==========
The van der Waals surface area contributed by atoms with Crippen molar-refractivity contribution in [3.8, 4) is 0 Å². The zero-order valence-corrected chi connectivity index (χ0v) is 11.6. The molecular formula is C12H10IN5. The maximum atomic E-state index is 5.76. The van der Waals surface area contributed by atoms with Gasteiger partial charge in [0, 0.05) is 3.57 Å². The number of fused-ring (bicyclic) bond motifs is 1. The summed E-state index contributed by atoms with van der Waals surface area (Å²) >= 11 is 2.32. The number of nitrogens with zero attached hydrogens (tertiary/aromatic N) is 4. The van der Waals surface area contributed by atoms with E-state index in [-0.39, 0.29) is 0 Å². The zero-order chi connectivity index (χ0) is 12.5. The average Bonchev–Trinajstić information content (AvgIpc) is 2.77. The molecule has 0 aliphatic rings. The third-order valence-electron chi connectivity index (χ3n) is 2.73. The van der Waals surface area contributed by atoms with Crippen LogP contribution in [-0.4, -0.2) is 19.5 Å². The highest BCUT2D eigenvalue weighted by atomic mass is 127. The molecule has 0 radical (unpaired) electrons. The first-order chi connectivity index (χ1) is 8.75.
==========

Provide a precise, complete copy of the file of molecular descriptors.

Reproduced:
The van der Waals surface area contributed by atoms with Crippen molar-refractivity contribution in [3.8, 4) is 0 Å². The zero-order valence-corrected chi connectivity index (χ0v) is 11.6. The molecular formula is C12H10IN5. The maximum atomic E-state index is 5.76. The van der Waals surface area contributed by atoms with Gasteiger partial charge in [0, 0.05) is 3.57 Å². The number of fused-ring (bicyclic) bond motifs is 1. The summed E-state index contributed by atoms with van der Waals surface area (Å²) >= 11 is 2.32. The number of nitrogens with zero attached hydrogens (tertiary/aromatic N) is 4. The van der Waals surface area contributed by atoms with E-state index in [-0.39, 0.29) is 0 Å². The zero-order chi connectivity index (χ0) is 12.5. The average Bonchev–Trinajstić information content (AvgIpc) is 2.77. The molecule has 0 aliphatic rings. The third-order valence-electron chi connectivity index (χ3n) is 2.73. The van der Waals surface area contributed by atoms with Crippen LogP contribution in [-0.4, -0.2) is 19.5 Å². The highest BCUT2D eigenvalue weighted by atomic mass is 127. The molecule has 0 radical (unpaired) electrons. The first-order chi connectivity index (χ1) is 8.75.